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Pros and cons of trade associations

October 16, 2014

Recent events at the ABI remind me of the nursery rhyme ten green bottles hanging on the wall and if one green bottle should accidentally fall….Although in the case of the ABI there are more bottles; three fell off – Scandia, BUPA and now Legal and General; and one jumped off by itself – the investment end of the ABI. So where is the ABI going and what are the implications for the role of the insurance industry in its relations with Government, the regulators and consumer bodies etc?

We can imagine a spectrum of possibilities with two extremes. One extreme would be that the ABI stays pretty much as it is. The changes I have mentioned are just a “blip”. The other extreme is gradual fragmentation into smaller trade bodies and many insurers increasing their individual lobbying strength in areas of special interest to them.

So what are the pros and cons for the industry of the blip end of the spectrum. The pros are a unified industry voice on policy and regulatory issues which the Government etc is likely to engage with; the ability to devise statements of best practice and thus avoid them being imposed on the industry through regulation; a unified response to changes that are imposed on the industry and also to “events” like potential miss-selling; and a Committee structure which works like a set of mini-trade associations and allows key individual members to address issues of concern. On the cons side we have the time taken to reach a unified decision which is frustrating for those taking part in the process and for the intended recipients; and statements of best practice which tend towards the lowest common denominator in order to reach agreement; Committees tend to be dominated by the biggest players and those not on them are frozen out of decision making; industry wide responses to events let really poor performers off the hook; and running the organisation requires a lot of staff and is very expensive.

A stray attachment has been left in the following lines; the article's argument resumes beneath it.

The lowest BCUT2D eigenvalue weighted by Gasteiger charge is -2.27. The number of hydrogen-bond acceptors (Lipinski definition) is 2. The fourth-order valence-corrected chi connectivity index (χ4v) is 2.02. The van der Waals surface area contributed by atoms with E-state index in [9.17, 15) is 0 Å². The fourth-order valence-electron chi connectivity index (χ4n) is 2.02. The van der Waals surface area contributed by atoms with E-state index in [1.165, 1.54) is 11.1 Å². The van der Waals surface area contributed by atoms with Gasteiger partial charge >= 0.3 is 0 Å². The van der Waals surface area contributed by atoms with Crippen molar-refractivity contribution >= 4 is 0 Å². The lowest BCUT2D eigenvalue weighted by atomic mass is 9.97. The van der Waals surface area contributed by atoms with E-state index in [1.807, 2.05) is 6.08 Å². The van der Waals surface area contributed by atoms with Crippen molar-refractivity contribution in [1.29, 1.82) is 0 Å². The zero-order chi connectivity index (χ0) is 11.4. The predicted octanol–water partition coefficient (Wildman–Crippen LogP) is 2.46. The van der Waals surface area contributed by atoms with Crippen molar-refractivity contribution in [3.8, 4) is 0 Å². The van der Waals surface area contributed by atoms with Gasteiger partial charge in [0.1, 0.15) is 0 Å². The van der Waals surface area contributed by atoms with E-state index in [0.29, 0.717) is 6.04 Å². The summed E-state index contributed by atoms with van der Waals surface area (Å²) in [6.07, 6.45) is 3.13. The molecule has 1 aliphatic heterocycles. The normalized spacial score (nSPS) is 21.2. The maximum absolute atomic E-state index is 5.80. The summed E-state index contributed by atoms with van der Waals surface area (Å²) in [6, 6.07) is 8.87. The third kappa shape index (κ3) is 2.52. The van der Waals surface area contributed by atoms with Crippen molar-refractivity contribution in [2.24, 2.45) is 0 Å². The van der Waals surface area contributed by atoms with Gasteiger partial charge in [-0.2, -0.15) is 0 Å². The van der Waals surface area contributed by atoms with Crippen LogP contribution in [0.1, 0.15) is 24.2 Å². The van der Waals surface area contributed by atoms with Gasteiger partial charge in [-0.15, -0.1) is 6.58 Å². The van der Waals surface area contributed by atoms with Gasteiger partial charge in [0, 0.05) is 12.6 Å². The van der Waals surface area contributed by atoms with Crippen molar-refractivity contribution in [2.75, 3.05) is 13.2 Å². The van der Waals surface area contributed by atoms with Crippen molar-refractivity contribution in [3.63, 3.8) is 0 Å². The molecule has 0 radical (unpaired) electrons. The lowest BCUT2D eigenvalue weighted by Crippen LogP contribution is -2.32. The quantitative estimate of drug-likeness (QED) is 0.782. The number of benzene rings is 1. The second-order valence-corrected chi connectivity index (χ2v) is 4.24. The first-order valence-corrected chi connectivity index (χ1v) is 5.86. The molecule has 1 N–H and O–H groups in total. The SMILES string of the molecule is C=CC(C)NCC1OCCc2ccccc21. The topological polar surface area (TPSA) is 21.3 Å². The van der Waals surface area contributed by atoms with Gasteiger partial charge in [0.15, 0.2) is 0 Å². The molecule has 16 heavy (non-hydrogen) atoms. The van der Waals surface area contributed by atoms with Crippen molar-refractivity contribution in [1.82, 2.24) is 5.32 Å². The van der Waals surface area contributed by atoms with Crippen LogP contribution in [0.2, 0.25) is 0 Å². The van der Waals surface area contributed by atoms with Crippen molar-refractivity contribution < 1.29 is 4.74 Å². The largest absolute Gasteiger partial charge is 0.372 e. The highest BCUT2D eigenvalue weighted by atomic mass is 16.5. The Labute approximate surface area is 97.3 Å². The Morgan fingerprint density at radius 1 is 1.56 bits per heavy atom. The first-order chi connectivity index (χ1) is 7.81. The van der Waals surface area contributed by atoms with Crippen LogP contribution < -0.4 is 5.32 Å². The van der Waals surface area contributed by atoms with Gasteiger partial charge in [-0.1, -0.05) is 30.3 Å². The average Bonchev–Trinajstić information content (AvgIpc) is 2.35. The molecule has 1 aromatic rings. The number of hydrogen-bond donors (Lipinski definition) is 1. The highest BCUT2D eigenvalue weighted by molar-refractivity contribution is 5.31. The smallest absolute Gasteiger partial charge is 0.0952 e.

Moving to the other end of the spectrum. The pros are individual companies can make their own running and can also work together through the smaller trade associations; these trade associations can be more open and include other sectors, for example distributers and consumer groups; competition drives performance beyond the lowest denominator and poor performers have nowhere to hide; the big players still have influence but smaller very innovative companies can also punch well above their weight; and innovative groups of companies can work together to influence change without having to worry about the laggards. On the cons side the industry is divided and Government and regulators can play one side off against the other; if companies want to punch at or above their weight they need to resource it; silo thinking develops and what might be in the interests of one group might not be in the interests of another.

Barry Johnson has defined and explored these tensions through a process known as “polarity management”. If the drift is away from the blip end of the spectrum the industry needs to think about how to preserve the best of that end and gain the advantage of the new set up and get rid of the worst of the blip end and avoid the down side of the new set up. Maybe the ABI needs to host an event to explore this paradox in more depth. There may be a direction of travel but it would be better for everyone to do that with their eyes wide open rather than just following the nursery rhyme.

Written by Richard Walsh, first published in Cover Magazine, October 2014

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